And that’s why Asia is such a fun place. Easily the heart of everything new and modern, the latest technology and airports that make American counterparts look like whatever past decade Trump landed everyone in, it’s also a place where innovation still counts. Despite the beautiful office towers of Shanghai and the modern transit systems in Singapore, here in Penang, only a small part of the population is wealthy enough to call themselves over-consumers. People fix things in small mom and pop stores and sometimes they’re genuinely amusing. When our wall clock stopped working, we walked into a little jack of all trades store near the food court that was so cluttered, we had to step over stuff to find the proprietor. Explaining the problem the anciently old Chinese guy told us come back in a week. Picking it up seven days later, we paid him about 15 Ringgit (less than $3 USD). Soon after, it broke again. So we brought it back again and told him it still didn’t work. Determined to satisfy us or perhaps just due to the lost art of pride in workmanship, he tried frantically but couldn’t figure it out.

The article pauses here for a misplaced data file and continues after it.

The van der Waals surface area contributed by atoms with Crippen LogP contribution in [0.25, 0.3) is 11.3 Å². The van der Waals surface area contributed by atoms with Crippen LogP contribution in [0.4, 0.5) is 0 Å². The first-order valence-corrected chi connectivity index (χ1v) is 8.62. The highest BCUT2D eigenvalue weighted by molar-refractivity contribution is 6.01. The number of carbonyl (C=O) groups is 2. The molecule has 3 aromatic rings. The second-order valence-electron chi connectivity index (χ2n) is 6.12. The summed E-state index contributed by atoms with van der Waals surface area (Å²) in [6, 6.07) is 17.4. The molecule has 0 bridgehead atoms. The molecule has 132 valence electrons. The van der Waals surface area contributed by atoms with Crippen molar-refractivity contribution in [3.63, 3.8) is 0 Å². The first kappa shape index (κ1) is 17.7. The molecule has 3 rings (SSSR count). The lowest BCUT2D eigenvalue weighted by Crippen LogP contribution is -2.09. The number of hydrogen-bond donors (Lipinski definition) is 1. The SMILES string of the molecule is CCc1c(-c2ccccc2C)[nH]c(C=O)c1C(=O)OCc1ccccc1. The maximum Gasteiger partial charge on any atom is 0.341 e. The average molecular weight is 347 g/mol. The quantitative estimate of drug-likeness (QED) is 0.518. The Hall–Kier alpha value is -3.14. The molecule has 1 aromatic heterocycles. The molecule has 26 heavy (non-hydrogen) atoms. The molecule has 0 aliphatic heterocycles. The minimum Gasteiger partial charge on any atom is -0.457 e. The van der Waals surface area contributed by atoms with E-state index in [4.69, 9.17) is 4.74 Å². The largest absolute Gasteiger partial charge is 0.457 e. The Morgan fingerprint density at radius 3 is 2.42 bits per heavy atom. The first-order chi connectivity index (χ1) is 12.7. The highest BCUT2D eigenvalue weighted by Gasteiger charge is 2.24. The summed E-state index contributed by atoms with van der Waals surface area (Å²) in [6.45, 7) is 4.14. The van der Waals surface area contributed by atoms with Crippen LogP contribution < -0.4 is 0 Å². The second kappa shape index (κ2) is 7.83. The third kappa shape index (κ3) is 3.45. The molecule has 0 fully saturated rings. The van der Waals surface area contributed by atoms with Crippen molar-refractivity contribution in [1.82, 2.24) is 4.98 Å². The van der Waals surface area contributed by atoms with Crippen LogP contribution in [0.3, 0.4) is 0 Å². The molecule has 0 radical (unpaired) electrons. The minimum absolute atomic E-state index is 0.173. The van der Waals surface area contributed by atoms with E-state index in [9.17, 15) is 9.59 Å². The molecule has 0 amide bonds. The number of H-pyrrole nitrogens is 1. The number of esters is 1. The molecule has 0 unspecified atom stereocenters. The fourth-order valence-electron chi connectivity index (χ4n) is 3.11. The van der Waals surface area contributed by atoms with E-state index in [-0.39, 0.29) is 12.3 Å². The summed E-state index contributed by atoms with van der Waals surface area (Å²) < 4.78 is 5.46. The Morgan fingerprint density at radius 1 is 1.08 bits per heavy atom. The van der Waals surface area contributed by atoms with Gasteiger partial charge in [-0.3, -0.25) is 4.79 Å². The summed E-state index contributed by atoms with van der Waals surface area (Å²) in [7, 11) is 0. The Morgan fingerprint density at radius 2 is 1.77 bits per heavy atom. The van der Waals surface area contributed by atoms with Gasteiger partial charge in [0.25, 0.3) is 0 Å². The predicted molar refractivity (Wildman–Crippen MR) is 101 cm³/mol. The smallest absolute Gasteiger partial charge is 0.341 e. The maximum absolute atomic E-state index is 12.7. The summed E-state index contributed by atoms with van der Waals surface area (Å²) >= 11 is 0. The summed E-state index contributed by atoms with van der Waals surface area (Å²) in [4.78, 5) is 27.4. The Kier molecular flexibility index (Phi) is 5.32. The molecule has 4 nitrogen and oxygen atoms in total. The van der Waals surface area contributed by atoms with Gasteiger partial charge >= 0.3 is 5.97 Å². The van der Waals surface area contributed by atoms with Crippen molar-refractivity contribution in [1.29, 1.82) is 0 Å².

Suggesting we leave it again, we almost forgot about it but came back next month and picked it up in working order. And no extra charge. Using another example, my flexible watch band broke and required those stupid little delicate pins that i couldn’t put in if my life depended on it. Passing a small watch store where I could’ve easily found a replacement, the even older Chinese guy asked me what happened and I showed him the watch. Prepared to buy a new one, he motioned me and told me to give it to him. Interrupting what looked like a complicated repair as well as blowing off a few Hokkien Chinese customers, he spent the next twenty minutes with a watchmaker’s microscope and some tools from last century. Lo and behold, he fixed the band and believe it or not, it was free of charge. So I guess I shouldn’t have been so surprised at the prospect of a big screen TV repairman in Southeast Asia.